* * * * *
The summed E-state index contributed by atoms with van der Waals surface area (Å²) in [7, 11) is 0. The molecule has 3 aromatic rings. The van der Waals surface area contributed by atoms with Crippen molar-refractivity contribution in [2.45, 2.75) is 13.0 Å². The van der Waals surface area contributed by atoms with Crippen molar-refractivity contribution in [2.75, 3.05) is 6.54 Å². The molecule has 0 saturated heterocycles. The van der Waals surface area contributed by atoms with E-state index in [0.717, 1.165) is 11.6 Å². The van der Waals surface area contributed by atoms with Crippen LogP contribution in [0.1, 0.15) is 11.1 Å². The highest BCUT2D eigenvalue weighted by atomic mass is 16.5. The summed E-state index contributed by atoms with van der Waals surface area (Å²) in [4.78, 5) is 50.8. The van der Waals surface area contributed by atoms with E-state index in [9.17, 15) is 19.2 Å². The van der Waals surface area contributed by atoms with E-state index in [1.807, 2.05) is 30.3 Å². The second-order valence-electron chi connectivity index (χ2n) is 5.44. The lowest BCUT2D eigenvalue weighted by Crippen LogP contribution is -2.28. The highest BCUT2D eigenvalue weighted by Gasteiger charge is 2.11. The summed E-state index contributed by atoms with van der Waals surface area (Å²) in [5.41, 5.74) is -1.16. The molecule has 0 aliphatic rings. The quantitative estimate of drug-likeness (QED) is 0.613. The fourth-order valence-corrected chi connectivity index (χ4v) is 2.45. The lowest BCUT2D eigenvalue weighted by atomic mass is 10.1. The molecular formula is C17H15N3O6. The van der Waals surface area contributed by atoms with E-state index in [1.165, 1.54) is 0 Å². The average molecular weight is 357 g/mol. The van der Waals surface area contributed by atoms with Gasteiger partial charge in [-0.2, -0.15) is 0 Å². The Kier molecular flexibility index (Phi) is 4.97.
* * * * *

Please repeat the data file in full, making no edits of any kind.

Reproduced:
The summed E-state index contributed by atoms with van der Waals surface area (Å²) in [7, 11) is 0. The molecule has 3 aromatic rings. The van der Waals surface area contributed by atoms with Crippen molar-refractivity contribution in [2.45, 2.75) is 13.0 Å². The van der Waals surface area contributed by atoms with Crippen molar-refractivity contribution in [2.75, 3.05) is 6.54 Å². The molecule has 0 saturated heterocycles. The van der Waals surface area contributed by atoms with E-state index in [0.717, 1.165) is 11.6 Å². The van der Waals surface area contributed by atoms with Crippen LogP contribution in [0.1, 0.15) is 11.1 Å². The highest BCUT2D eigenvalue weighted by atomic mass is 16.5. The summed E-state index contributed by atoms with van der Waals surface area (Å²) in [4.78, 5) is 50.8. The van der Waals surface area contributed by atoms with E-state index in [9.17, 15) is 19.2 Å². The van der Waals surface area contributed by atoms with E-state index in [1.807, 2.05) is 30.3 Å². The second-order valence-electron chi connectivity index (χ2n) is 5.44. The lowest BCUT2D eigenvalue weighted by Crippen LogP contribution is -2.28. The highest BCUT2D eigenvalue weighted by Gasteiger charge is 2.11. The summed E-state index contributed by atoms with van der Waals surface area (Å²) in [5.41, 5.74) is -1.16. The molecule has 0 aliphatic rings. The quantitative estimate of drug-likeness (QED) is 0.613. The fourth-order valence-corrected chi connectivity index (χ4v) is 2.45. The lowest BCUT2D eigenvalue weighted by atomic mass is 10.1. The molecular formula is C17H15N3O6. The van der Waals surface area contributed by atoms with E-state index in [1.165, 1.54) is 0 Å². The average molecular weight is 357 g/mol. The van der Waals surface area contributed by atoms with Gasteiger partial charge in [-0.2, -0.15) is 0 Å². The Kier molecular flexibility index (Phi) is 4.97.